Merriman says that he met a “Bennett” who claimed to be related to Milly Bennett. The only Bennett in the Lincolns at this point was Thomas Edwin Brown Bennett. It is unlikely that he is related to Mildred Bennett since she was actually Mildred Bremler who later became Mildred Mitchell and then Mildred Bennett. She was discussed in the January 11-12 posting. An Ancestry.com search on Milly Bremler and Thomas Edwin Browne Bennett shows that they are not related to three generations before their birth. Perhaps it was just a means of friending Merriman by saying that they had someone in common.
Merriman explains that Bennett took what small change Merriman had and instead of buying him items made a phone call to the US Consulate to try to get out of Spain. Merriman mentions that Bennett spoke of “cruisers”, probably a potential way out of Valencia. In March 1937, the American embassy had been contacted by five potential American deserters. Three names are known. On May 13, 1937, Thomas Bennett of the address listed in the ALBA list returned to the US on a Certificate of Entry on the Normandie. Appears that Thomas Edwin Browne Bennett got out of Spain early which was very unusual. The US Embassy did little for other deserters who showed up at their door. They certainly didn’t send cars across Spain to Murcia to pick up the average Lincoln soldier who wanted to go home. In 1940, Bennett’s occupation was “messenger for US Government” on the US Census in Washington. A very curious fellow and we will see Merriman’s curiosity piqued in the next two days of the diary.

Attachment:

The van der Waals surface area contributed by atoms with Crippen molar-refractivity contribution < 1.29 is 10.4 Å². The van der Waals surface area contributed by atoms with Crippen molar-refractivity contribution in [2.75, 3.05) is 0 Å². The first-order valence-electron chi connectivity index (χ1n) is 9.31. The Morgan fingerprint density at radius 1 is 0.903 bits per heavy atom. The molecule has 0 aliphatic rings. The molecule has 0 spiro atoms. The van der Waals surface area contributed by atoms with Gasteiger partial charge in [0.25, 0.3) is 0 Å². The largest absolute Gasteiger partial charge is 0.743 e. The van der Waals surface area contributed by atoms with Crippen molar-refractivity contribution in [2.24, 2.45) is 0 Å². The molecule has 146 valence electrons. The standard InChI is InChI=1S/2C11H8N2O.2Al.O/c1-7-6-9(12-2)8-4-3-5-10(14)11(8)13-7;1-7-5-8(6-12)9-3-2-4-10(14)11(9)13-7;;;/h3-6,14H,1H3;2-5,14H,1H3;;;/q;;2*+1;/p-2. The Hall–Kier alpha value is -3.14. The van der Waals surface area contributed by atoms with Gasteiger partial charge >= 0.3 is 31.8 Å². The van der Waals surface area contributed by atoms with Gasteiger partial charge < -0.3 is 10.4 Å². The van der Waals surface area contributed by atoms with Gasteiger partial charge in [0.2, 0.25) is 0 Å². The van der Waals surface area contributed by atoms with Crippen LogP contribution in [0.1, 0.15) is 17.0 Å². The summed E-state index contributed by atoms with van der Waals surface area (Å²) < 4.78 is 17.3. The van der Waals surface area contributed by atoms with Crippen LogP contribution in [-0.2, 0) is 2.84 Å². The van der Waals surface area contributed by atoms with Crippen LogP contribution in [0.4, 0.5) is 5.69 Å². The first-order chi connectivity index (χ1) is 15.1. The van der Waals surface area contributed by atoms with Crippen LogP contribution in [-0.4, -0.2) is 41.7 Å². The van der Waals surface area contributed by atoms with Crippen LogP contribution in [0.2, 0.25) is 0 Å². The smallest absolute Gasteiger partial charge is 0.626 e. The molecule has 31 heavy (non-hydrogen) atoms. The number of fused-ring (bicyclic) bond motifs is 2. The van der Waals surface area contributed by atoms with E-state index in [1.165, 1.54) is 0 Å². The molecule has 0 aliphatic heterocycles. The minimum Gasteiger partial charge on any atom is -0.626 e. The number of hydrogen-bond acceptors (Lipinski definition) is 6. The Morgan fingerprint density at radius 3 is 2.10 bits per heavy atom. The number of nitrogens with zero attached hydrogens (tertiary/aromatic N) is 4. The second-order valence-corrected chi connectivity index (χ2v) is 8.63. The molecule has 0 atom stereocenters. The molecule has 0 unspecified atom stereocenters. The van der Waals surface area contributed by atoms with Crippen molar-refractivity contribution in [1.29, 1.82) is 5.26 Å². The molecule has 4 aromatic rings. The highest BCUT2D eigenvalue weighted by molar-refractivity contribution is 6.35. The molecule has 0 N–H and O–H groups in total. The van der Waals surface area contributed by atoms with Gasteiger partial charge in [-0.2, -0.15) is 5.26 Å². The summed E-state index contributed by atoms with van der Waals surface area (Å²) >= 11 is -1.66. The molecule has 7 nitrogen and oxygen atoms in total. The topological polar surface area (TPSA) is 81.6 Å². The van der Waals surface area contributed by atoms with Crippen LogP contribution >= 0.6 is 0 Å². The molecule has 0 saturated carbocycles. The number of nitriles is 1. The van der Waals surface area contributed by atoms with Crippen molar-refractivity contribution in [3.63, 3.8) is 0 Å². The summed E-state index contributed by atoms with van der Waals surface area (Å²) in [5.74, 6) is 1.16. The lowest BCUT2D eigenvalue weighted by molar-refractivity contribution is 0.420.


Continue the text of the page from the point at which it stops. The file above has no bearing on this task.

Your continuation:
Since this is a short post, it might be interesting to show a few random pages from the end of the diary which were filled out well before the dates on them. It is impossible to place the dates of the pages, but suspicion exists that Merriman was under anesthetic or painkillers when he wrote these pages. One might not place too much weight on Merriman’s recollections throughout the period where he was convalescing.